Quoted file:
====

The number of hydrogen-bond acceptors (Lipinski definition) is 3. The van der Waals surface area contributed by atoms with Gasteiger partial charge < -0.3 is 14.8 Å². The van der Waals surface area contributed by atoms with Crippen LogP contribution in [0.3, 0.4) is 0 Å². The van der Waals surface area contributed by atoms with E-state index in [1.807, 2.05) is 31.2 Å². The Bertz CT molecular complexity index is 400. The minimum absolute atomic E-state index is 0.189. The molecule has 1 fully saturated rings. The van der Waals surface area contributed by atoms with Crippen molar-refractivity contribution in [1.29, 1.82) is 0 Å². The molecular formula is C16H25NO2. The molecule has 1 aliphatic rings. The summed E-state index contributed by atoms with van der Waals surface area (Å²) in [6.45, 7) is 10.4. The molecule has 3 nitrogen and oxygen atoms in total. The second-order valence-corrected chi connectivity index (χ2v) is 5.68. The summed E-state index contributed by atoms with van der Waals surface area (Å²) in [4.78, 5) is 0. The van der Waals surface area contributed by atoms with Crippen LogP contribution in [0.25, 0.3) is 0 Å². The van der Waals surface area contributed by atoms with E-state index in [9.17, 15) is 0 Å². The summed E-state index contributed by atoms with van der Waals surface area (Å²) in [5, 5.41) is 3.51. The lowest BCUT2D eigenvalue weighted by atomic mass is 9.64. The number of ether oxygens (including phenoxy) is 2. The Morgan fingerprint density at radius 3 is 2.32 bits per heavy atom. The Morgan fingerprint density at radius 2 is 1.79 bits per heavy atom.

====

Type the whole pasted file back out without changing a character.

The number of hydrogen-bond acceptors (Lipinski definition) is 3. The van der Waals surface area contributed by atoms with Gasteiger partial charge < -0.3 is 14.8 Å². The van der Waals surface area contributed by atoms with Crippen LogP contribution in [0.3, 0.4) is 0 Å². The van der Waals surface area contributed by atoms with E-state index in [1.807, 2.05) is 31.2 Å². The Bertz CT molecular complexity index is 400. The minimum absolute atomic E-state index is 0.189. The molecule has 1 fully saturated rings. The van der Waals surface area contributed by atoms with Crippen molar-refractivity contribution in [1.29, 1.82) is 0 Å². The molecular formula is C16H25NO2. The molecule has 1 aliphatic rings. The summed E-state index contributed by atoms with van der Waals surface area (Å²) in [6.45, 7) is 10.4. The molecule has 3 nitrogen and oxygen atoms in total. The second-order valence-corrected chi connectivity index (χ2v) is 5.68. The summed E-state index contributed by atoms with van der Waals surface area (Å²) in [4.78, 5) is 0. The van der Waals surface area contributed by atoms with Crippen LogP contribution in [0.25, 0.3) is 0 Å². The van der Waals surface area contributed by atoms with E-state index in [9.17, 15) is 0 Å². The summed E-state index contributed by atoms with van der Waals surface area (Å²) in [5, 5.41) is 3.51. The lowest BCUT2D eigenvalue weighted by atomic mass is 9.64. The number of ether oxygens (including phenoxy) is 2. The Morgan fingerprint density at radius 3 is 2.32 bits per heavy atom. The Morgan fingerprint density at radius 2 is 1.79 bits per heavy atom.